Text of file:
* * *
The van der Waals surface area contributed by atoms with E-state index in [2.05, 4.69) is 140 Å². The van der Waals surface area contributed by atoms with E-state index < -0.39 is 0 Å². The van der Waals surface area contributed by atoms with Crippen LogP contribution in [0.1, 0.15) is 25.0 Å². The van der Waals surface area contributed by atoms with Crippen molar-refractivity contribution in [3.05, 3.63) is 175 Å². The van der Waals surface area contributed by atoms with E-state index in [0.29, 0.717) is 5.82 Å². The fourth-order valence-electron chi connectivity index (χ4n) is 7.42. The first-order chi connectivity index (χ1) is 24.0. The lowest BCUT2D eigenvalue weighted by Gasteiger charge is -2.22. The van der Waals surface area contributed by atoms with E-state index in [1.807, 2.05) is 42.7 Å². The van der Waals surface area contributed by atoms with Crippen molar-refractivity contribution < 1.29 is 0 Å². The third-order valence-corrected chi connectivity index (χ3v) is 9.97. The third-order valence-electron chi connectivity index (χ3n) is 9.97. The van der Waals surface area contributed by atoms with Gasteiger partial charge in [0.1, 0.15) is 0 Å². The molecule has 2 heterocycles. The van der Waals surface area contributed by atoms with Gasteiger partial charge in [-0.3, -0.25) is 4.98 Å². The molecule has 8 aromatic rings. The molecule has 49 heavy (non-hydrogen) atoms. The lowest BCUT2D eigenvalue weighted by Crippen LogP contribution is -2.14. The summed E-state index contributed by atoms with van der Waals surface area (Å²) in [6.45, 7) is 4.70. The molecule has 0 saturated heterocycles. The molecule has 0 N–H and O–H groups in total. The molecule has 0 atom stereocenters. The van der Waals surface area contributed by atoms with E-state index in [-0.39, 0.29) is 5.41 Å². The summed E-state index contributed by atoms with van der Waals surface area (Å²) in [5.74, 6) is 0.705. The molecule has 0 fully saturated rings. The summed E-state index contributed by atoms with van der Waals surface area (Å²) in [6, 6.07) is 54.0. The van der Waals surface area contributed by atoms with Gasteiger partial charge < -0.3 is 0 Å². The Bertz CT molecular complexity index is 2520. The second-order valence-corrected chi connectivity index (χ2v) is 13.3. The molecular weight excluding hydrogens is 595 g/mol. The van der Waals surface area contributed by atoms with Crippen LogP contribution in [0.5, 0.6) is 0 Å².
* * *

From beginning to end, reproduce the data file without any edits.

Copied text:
The van der Waals surface area contributed by atoms with E-state index in [2.05, 4.69) is 140 Å². The van der Waals surface area contributed by atoms with E-state index < -0.39 is 0 Å². The van der Waals surface area contributed by atoms with Crippen LogP contribution in [0.1, 0.15) is 25.0 Å². The van der Waals surface area contributed by atoms with Crippen molar-refractivity contribution in [3.05, 3.63) is 175 Å². The van der Waals surface area contributed by atoms with E-state index in [0.29, 0.717) is 5.82 Å². The fourth-order valence-electron chi connectivity index (χ4n) is 7.42. The first-order chi connectivity index (χ1) is 24.0. The lowest BCUT2D eigenvalue weighted by Gasteiger charge is -2.22. The van der Waals surface area contributed by atoms with E-state index in [1.807, 2.05) is 42.7 Å². The van der Waals surface area contributed by atoms with Crippen molar-refractivity contribution < 1.29 is 0 Å². The third-order valence-corrected chi connectivity index (χ3v) is 9.97. The third-order valence-electron chi connectivity index (χ3n) is 9.97. The van der Waals surface area contributed by atoms with Gasteiger partial charge in [0.1, 0.15) is 0 Å². The molecule has 2 heterocycles. The van der Waals surface area contributed by atoms with Gasteiger partial charge in [-0.3, -0.25) is 4.98 Å². The molecule has 8 aromatic rings. The molecule has 49 heavy (non-hydrogen) atoms. The lowest BCUT2D eigenvalue weighted by Crippen LogP contribution is -2.14. The summed E-state index contributed by atoms with van der Waals surface area (Å²) in [6.45, 7) is 4.70. The molecule has 0 saturated heterocycles. The molecule has 0 N–H and O–H groups in total. The molecule has 0 atom stereocenters. The van der Waals surface area contributed by atoms with E-state index in [-0.39, 0.29) is 5.41 Å². The summed E-state index contributed by atoms with van der Waals surface area (Å²) in [5.74, 6) is 0.705. The molecule has 0 fully saturated rings. The summed E-state index contributed by atoms with van der Waals surface area (Å²) in [6, 6.07) is 54.0. The van der Waals surface area contributed by atoms with Gasteiger partial charge < -0.3 is 0 Å². The Bertz CT molecular complexity index is 2520. The second-order valence-corrected chi connectivity index (χ2v) is 13.3. The molecular weight excluding hydrogens is 595 g/mol. The van der Waals surface area contributed by atoms with Crippen LogP contribution in [0.5, 0.6) is 0 Å².